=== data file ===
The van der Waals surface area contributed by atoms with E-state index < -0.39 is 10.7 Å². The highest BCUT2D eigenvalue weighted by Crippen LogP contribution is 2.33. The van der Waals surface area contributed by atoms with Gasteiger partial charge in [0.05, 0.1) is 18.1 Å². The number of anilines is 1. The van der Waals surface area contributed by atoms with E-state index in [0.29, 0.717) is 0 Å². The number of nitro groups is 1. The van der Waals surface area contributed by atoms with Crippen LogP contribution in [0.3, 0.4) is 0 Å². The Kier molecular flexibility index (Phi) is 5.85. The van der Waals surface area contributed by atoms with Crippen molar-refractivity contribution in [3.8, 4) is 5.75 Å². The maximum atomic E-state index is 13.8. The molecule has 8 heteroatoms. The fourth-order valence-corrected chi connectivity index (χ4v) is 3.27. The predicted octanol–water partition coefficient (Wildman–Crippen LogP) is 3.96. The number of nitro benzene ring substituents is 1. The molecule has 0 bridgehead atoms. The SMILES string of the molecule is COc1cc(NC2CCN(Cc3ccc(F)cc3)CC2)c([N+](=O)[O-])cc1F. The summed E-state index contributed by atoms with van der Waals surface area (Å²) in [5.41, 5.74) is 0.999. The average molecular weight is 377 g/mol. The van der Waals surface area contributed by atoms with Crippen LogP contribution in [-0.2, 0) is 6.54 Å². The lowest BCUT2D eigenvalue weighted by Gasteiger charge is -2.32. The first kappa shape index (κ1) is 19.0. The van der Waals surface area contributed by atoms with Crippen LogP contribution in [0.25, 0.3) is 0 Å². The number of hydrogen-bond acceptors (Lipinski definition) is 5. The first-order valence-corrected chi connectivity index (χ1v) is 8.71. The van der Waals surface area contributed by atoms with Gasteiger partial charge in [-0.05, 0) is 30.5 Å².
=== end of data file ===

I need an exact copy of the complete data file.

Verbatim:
The van der Waals surface area contributed by atoms with E-state index < -0.39 is 10.7 Å². The highest BCUT2D eigenvalue weighted by Crippen LogP contribution is 2.33. The van der Waals surface area contributed by atoms with Gasteiger partial charge in [0.05, 0.1) is 18.1 Å². The number of anilines is 1. The van der Waals surface area contributed by atoms with E-state index in [0.29, 0.717) is 0 Å². The number of nitro groups is 1. The van der Waals surface area contributed by atoms with Crippen LogP contribution in [0.3, 0.4) is 0 Å². The Kier molecular flexibility index (Phi) is 5.85. The van der Waals surface area contributed by atoms with Crippen molar-refractivity contribution in [3.8, 4) is 5.75 Å². The maximum atomic E-state index is 13.8. The molecule has 8 heteroatoms. The fourth-order valence-corrected chi connectivity index (χ4v) is 3.27. The predicted octanol–water partition coefficient (Wildman–Crippen LogP) is 3.96. The number of nitro benzene ring substituents is 1. The molecule has 0 bridgehead atoms. The SMILES string of the molecule is COc1cc(NC2CCN(Cc3ccc(F)cc3)CC2)c([N+](=O)[O-])cc1F. The summed E-state index contributed by atoms with van der Waals surface area (Å²) in [5.41, 5.74) is 0.999. The average molecular weight is 377 g/mol. The van der Waals surface area contributed by atoms with Crippen LogP contribution in [-0.2, 0) is 6.54 Å². The lowest BCUT2D eigenvalue weighted by Gasteiger charge is -2.32. The first kappa shape index (κ1) is 19.0. The van der Waals surface area contributed by atoms with Crippen LogP contribution in [0.25, 0.3) is 0 Å². The number of hydrogen-bond acceptors (Lipinski definition) is 5. The first-order valence-corrected chi connectivity index (χ1v) is 8.71. The van der Waals surface area contributed by atoms with Gasteiger partial charge in [-0.05, 0) is 30.5 Å².